The recent missile attack by the United States, France and the UK was a “major step backwards” for President Donald Trump, says top Republican Senator Lindsey Graham, arguing that the attack failed to weaken Syrian President Bashar al-Assad and his government.
"We’re becoming the chemical weapons police, we don’t have a strategy about why Syria matters," Graham said of the last week attack, which saw British, French and American warships and fighter jets fire 105 missiles at Syria over an alleged chemical attack in Douma, Eastern Ghouta.
The strike has drawn global outcry since it was carried out before the international chemical weapons watchdog could probe the incident.
Describing the strike as a “missed opportunity,” Graham said the military action was smaller in scale than he expected and that it did nothing to slow down Syrian President Bashar al-Assad’s advances against militant groups.
"The military strike itself was a tactical response well short of what I thought was justified. So he’s been a good commander-in-chief in general, but this is a major step backwards," the South Carolina lawmaker explained.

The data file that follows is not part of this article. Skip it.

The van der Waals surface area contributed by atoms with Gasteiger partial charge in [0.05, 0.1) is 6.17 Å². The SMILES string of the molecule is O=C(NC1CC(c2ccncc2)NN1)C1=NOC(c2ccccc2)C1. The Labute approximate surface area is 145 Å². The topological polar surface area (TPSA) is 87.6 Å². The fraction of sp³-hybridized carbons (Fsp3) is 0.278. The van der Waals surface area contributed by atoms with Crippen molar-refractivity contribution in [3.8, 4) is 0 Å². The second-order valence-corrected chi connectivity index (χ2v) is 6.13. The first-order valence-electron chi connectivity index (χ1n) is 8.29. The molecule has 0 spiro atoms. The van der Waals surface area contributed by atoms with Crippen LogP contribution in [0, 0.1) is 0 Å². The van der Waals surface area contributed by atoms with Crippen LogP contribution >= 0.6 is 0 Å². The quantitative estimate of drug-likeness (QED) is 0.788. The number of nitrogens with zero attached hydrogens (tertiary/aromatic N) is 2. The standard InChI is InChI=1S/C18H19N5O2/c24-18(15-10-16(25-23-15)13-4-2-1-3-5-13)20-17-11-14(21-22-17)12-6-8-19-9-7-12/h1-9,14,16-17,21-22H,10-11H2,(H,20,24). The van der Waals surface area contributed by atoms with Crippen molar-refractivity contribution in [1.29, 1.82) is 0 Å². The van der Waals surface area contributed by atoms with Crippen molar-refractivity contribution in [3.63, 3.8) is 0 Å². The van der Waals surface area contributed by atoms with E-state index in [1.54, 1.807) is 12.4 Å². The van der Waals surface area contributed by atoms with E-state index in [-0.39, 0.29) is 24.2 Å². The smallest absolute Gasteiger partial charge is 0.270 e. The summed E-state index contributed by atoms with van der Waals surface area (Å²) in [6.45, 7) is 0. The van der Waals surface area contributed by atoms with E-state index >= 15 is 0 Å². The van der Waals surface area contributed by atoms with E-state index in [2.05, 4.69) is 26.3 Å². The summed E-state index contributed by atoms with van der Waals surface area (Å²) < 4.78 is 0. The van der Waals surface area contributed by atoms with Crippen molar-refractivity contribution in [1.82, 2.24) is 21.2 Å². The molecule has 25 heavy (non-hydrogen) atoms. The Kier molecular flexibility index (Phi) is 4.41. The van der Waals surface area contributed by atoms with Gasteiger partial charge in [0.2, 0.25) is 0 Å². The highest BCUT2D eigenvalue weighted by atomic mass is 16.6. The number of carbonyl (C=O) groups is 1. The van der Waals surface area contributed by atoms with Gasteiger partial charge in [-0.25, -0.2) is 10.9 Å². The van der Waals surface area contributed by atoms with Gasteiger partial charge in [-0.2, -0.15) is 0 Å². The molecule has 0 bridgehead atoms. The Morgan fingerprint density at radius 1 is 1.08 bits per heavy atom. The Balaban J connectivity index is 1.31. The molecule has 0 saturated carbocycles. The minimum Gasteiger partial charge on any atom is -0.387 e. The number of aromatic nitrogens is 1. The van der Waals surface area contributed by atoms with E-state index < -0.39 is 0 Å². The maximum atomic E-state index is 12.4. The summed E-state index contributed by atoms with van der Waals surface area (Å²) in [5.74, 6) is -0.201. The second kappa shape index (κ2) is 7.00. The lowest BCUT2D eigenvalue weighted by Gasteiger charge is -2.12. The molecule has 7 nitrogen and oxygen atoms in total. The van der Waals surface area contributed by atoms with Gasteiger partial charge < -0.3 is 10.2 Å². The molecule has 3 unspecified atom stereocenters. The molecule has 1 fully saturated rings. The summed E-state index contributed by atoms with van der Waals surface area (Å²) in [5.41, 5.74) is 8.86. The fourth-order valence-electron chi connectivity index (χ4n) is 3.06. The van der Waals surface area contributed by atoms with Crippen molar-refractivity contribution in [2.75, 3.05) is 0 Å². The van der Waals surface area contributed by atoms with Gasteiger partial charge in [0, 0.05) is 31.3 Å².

The attack came days after Trump announced that he would pull America's nearly 2,000 troops out from Syria.
Unlike Graham, his close ally, Senator John McCain, expressed his support for the US strikes on Syria in a statement.
The Arizona senator, known for his hawkish stances, also thanked London and Paris for taking part in the mission.
However, he held the same view as Graham that Washington needs a better strategy to stop Russian and Iranian influence in Syria and the Middle East region.
Syria and Russia, one of Assad’s key supporters in the fight against foreign-backed militancy, have both denied any use of chemical weapons by the government of Assad in the Arab country's conflict against foreign-backed militants.
Washington says it has proof that Syrian government forces conducted a deadly chemical weapons attack on April 7, without providing any evidence.
This is while the Syrian government surrendered its chemical weapons stockpile in 2014 during a process monitored by the Organization for the Prohibition of Chemical Weapons (OPCW).